Ultimate sci-fi TV pilot guide: Your favorite shows of the future

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Dec 14, 2012, 4:09 PM EST

TV pilot season is a result of what happened on television the previous fall, and considering that the only sci-fi or fantasy "hit" of the season was The CW's The Vampire Diaries, with other new shows performing marginally and returning shows like Heroes fading, the broadcast networks aren't feeling a lot of love for the fantastic. In fact, CBS doesn't have anything in the pipe at all.

If you take a look through the pilots that have been ordered by broadcast and cable networks you'll see cops, lawyers, doctors, spies and families. Although there are some shows that lean toward the sci-fi-ish end of the spectrum, there are only a handful of new shows of any stripe that are going to land on the air.

Here's our list by network of the sci-fi and fantasy pilots, shows with the possibility of sci-fi and fantasy in them and shows that have been ordered to series. We've rated them on how we're guessing they'll do based on interest, star power and idea originality on a scale of 0-100 percent. (Possible spoilers ahead!)

Which are your favorites?



The Gates The supernatural crime drama sort of sounds like an anti-Eureka. It's about "a big-city cop who becomes chief of police in a seemingly sleepy planned community only to discover there's much more to the residents than meets the eye." What could that be, you ask? How about a cardiologist who is actually a "vampire-like creature" in the form of actor Luke Mably? Prison Break's Frank Grillo plays the new police chief, Nick Monohan. Janina Gavankar plays Leigh Turner, a sexy cop with a secret.
Chance of pickup: 100 percent. The Gates has a blind 13-episode commitment and will likely find a home during the summer.

No Ordinary Family Could this potential series be the new Heroes? The Shield's Michael Chiklis and Angel/Dexter's Julie Benz star in this drama, which revolves around a typical American family who experience strange things when they suddenly find themselves with new abilities. Chiklis plays the dad and Benz plays the mom, Stephanie, "a gifted scientist who develops a power for superspeed." No Ordinary Family comes from Jon Harmon Feldman (Tru Calling) and Greg Berlanti (Eli Stone). The series also stars Autumn Reeser, Romany Malco, Jimmy Bennett, Kay Panabaker and Christina Chang.
Chance of pickup: 75 percent. Chiklis is a star, and with Heroes certainly at the end of its run this season or next, we're liking No Ordinary Family's chances.


Terra Nova Steven Spielberg must be getting bored with movies, or maybe he's just missing dinosaurs. He and Peter Chernin are trying to put together a deal for this time-travel drama "about a family from 100 years in the future who travel back in time 150 million years to the strange and inhospitable environments of prehistoric earth." According to Variety, the project would involve sets and special effects that are so elaborate that it would only be cost-effective to order it directly to series. That means it's either all or nothing on this one, so there's no actual order for a pilot yet. Craig Silverstein and British writer Kelly Marcel wrote the script, based on Marcel's idea.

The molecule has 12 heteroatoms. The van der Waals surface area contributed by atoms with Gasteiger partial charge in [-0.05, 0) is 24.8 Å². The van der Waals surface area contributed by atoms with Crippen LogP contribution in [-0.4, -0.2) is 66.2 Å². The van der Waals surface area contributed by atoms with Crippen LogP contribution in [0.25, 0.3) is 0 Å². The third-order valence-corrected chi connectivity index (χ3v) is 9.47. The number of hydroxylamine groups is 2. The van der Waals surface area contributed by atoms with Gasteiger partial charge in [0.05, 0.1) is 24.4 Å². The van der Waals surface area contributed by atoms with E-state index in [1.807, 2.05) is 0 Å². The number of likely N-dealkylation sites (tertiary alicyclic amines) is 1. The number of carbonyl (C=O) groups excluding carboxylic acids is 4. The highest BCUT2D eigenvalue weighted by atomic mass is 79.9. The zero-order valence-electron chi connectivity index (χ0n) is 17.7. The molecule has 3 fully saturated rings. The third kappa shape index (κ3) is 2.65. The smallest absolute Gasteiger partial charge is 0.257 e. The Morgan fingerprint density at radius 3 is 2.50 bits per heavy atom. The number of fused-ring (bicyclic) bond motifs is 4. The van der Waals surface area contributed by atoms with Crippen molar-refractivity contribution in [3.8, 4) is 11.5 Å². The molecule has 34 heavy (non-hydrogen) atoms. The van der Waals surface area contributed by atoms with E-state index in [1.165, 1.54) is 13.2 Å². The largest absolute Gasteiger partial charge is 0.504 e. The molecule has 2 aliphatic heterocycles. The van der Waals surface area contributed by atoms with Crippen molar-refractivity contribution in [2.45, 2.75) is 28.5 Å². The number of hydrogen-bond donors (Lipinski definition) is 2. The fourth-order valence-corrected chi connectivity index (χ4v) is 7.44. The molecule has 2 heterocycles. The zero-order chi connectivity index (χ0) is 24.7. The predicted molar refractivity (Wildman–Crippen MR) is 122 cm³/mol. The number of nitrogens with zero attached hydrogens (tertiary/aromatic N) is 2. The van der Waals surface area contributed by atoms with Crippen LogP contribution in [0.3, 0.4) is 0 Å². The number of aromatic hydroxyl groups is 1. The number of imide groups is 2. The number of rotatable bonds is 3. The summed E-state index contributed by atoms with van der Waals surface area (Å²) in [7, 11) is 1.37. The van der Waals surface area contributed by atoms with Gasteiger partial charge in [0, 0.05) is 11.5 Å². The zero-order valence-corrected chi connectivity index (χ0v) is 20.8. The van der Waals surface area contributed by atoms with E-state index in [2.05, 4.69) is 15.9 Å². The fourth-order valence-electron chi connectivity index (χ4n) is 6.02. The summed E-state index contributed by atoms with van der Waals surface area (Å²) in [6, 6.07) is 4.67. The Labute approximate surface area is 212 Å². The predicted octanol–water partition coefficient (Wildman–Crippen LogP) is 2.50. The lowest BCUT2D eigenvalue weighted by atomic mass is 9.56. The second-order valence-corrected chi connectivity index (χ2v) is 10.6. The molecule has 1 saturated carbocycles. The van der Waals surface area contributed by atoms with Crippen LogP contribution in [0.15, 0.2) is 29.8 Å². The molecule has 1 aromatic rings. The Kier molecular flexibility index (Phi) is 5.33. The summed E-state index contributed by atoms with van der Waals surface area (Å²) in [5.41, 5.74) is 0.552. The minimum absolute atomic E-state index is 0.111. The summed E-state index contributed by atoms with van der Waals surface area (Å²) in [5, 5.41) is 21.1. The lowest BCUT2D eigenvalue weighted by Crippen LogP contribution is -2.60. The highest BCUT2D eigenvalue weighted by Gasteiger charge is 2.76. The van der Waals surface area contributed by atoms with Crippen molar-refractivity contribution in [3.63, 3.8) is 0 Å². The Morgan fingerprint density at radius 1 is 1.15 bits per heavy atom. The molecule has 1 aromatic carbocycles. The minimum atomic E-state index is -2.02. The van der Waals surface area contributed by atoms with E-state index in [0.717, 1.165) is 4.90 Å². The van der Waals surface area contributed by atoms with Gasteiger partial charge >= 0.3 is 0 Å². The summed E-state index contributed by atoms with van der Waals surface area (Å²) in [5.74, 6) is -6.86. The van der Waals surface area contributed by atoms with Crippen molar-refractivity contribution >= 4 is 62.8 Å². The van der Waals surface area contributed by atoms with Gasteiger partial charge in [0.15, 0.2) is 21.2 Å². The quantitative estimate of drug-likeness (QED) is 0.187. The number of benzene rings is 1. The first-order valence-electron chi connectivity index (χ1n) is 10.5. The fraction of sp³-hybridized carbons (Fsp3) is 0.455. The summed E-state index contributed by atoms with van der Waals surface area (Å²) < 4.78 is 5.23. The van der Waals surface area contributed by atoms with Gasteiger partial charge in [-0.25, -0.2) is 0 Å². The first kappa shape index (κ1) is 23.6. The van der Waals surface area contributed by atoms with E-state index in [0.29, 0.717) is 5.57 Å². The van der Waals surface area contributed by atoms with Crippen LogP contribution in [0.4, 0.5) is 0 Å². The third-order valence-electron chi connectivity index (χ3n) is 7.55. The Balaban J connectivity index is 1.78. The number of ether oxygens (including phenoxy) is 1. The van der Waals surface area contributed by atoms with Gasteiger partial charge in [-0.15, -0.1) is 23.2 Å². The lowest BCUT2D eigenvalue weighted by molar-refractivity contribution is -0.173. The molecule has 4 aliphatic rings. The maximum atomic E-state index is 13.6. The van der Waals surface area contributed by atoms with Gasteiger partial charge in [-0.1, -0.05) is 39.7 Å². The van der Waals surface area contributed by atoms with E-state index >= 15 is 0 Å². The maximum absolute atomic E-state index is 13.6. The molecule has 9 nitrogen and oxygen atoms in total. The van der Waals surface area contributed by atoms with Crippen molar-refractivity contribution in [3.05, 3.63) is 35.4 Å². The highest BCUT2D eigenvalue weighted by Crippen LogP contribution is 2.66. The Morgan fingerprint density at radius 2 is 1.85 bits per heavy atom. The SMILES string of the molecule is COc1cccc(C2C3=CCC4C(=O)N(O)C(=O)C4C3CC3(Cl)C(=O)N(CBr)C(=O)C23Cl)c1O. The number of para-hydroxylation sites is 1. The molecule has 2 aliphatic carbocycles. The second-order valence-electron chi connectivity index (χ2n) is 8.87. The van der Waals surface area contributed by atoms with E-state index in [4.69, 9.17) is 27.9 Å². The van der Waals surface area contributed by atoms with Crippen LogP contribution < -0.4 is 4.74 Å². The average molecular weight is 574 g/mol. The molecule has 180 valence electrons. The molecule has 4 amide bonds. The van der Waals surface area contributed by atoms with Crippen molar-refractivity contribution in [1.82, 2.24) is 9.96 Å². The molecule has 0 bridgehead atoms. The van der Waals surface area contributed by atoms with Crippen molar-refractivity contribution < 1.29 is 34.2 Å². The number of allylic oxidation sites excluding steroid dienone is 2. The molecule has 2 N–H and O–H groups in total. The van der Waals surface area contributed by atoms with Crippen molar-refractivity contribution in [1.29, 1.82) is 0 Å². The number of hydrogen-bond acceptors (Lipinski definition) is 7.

Chance of pickup: 20 percent. It's Spielberg, baby! And that means it's really, really expensive, baby!

Torchwood Doctor Who/Torchwood's Russell T Davies no sooner came to the U.S. than he promptly pitched Fox a U.S. version of Torchwood. There's also been talk that original star John Barrowman might reprise his role as Captain Jack and that the series, about a covert group of alien hunters, would focus on more internationally based stories. It's a long shot that this would go through. BBC America still holds the broadcast rights, and, as far as we know, it hasn't been canceled across the pond. That doesn't mean that there couldn't also be an American version, but there's some work to do to make a deal come together. It all sounds too good to be true.
Chance of pickup: 20 percent. We'll believe it when we see it, and we'd really like to see it.


The Cape The other superhero offering is The Cape, about "a former cop framed for a crime he didn't commit who becomes the Cape, a masked hero, to clear his name and reunite with his son." ER's Australian actor David Lyons plays the ex-cop, Vince Faraday. The series was created by Tom Wheeler, and the pilot is being directed by Simon West (Human Target).
Chance of pickup: 65 percent. Lyons is a star waiting to happen, and NBC isn't afraid of superheroes.

Day One Oh, poor Day One. Did NBC screw this one up or what? Jesse Alexander's (Heroes, Lost, Alias) "series" was picked up as a midseason replacement, only to have its order trimmed down until it was nothing more than a two-hour TV movie. The story follows what happens when "an eclectic group of neighbors in a Van Nuys, Calif., apartment building" find themselves on a quest for survival after "a global event devastates the world's infrastructures." Huh? Well, the "global catastrophe" turns out to be an alien invasion, but why couldn't NBC just come out with it? Who knows? Maybe they were scared of ABC's V taking all the alien-invasion mojo away from them. All that said, the script is great, and Alexander knows how to write sci-fi television. On the unfortunate side, the "series" stars David Lyons, who's also been cast in NBC's The Cape. Day One's cast includes Adam Campbell, Julie Gonzalo, Catherine Dent, Derek Mio, Carly Pope, Addison Timlin and Thekla Reuten.